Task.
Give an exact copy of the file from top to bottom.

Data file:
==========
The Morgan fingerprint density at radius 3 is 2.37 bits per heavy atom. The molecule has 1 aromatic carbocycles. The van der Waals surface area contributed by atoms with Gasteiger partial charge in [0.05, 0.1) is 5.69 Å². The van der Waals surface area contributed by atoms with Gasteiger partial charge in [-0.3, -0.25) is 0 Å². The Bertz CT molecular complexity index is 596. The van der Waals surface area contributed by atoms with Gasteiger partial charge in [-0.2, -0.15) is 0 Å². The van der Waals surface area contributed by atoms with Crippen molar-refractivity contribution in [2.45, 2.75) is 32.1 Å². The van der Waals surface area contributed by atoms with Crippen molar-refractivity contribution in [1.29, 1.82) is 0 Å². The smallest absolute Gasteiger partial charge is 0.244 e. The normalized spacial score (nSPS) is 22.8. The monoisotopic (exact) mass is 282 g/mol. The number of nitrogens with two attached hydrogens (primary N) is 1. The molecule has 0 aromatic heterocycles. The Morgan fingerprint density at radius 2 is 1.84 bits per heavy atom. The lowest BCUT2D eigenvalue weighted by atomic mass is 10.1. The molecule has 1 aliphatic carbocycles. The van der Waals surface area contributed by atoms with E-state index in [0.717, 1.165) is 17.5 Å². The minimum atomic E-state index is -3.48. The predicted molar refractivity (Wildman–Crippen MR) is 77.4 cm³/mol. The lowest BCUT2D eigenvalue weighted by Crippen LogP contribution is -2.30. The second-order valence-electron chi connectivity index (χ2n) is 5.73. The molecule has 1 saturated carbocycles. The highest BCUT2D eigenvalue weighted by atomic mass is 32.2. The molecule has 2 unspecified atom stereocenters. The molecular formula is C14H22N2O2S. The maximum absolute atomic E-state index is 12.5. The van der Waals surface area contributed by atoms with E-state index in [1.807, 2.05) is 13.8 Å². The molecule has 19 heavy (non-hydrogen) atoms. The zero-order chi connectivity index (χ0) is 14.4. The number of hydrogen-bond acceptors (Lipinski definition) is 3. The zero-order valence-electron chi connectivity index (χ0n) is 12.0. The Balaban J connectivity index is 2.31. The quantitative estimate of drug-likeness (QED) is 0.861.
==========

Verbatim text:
The Morgan fingerprint density at radius 3 is 2.37 bits per heavy atom. The molecule has 1 aromatic carbocycles. The van der Waals surface area contributed by atoms with Gasteiger partial charge in [0.05, 0.1) is 5.69 Å². The van der Waals surface area contributed by atoms with Gasteiger partial charge in [-0.3, -0.25) is 0 Å². The Bertz CT molecular complexity index is 596. The van der Waals surface area contributed by atoms with Gasteiger partial charge in [-0.2, -0.15) is 0 Å². The van der Waals surface area contributed by atoms with Crippen molar-refractivity contribution in [2.45, 2.75) is 32.1 Å². The van der Waals surface area contributed by atoms with Crippen molar-refractivity contribution in [1.29, 1.82) is 0 Å². The smallest absolute Gasteiger partial charge is 0.244 e. The normalized spacial score (nSPS) is 22.8. The monoisotopic (exact) mass is 282 g/mol. The number of nitrogens with two attached hydrogens (primary N) is 1. The molecule has 0 aromatic heterocycles. The Morgan fingerprint density at radius 2 is 1.84 bits per heavy atom. The lowest BCUT2D eigenvalue weighted by atomic mass is 10.1. The molecule has 1 aliphatic carbocycles. The van der Waals surface area contributed by atoms with E-state index in [0.717, 1.165) is 17.5 Å². The minimum atomic E-state index is -3.48. The predicted molar refractivity (Wildman–Crippen MR) is 77.4 cm³/mol. The lowest BCUT2D eigenvalue weighted by Crippen LogP contribution is -2.30. The second-order valence-electron chi connectivity index (χ2n) is 5.73. The molecule has 1 saturated carbocycles. The highest BCUT2D eigenvalue weighted by atomic mass is 32.2. The molecule has 2 unspecified atom stereocenters. The molecular formula is C14H22N2O2S. The maximum absolute atomic E-state index is 12.5. The van der Waals surface area contributed by atoms with E-state index in [1.807, 2.05) is 13.8 Å². The molecule has 19 heavy (non-hydrogen) atoms. The zero-order chi connectivity index (χ0) is 14.4. The number of hydrogen-bond acceptors (Lipinski definition) is 3. The zero-order valence-electron chi connectivity index (χ0n) is 12.0. The Balaban J connectivity index is 2.31. The quantitative estimate of drug-likeness (QED) is 0.861.